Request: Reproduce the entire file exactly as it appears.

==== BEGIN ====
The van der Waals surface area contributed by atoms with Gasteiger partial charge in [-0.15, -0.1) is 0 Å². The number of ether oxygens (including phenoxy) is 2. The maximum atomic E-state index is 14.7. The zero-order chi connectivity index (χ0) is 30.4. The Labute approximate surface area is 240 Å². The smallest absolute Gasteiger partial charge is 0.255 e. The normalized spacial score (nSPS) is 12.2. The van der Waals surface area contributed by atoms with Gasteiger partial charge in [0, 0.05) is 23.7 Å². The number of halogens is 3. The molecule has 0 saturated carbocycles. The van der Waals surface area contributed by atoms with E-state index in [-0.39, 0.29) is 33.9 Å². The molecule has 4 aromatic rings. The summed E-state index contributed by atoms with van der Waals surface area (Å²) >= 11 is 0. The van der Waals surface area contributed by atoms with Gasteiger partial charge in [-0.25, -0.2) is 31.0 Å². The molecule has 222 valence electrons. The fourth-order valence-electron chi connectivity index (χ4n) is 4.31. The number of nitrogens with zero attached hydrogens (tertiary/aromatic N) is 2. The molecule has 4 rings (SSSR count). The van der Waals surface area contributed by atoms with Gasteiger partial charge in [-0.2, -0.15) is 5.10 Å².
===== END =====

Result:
The van der Waals surface area contributed by atoms with Gasteiger partial charge in [-0.15, -0.1) is 0 Å². The number of ether oxygens (including phenoxy) is 2. The maximum atomic E-state index is 14.7. The zero-order chi connectivity index (χ0) is 30.4. The Labute approximate surface area is 240 Å². The smallest absolute Gasteiger partial charge is 0.255 e. The normalized spacial score (nSPS) is 12.2. The van der Waals surface area contributed by atoms with Gasteiger partial charge in [0, 0.05) is 23.7 Å². The number of halogens is 3. The molecule has 0 saturated carbocycles. The van der Waals surface area contributed by atoms with E-state index in [-0.39, 0.29) is 33.9 Å². The molecule has 4 aromatic rings. The summed E-state index contributed by atoms with van der Waals surface area (Å²) >= 11 is 0. The van der Waals surface area contributed by atoms with Gasteiger partial charge in [-0.25, -0.2) is 31.0 Å². The molecule has 222 valence electrons. The fourth-order valence-electron chi connectivity index (χ4n) is 4.31. The number of nitrogens with zero attached hydrogens (tertiary/aromatic N) is 2. The molecule has 4 rings (SSSR count). The van der Waals surface area contributed by atoms with Gasteiger partial charge in [-0.2, -0.15) is 5.10 Å².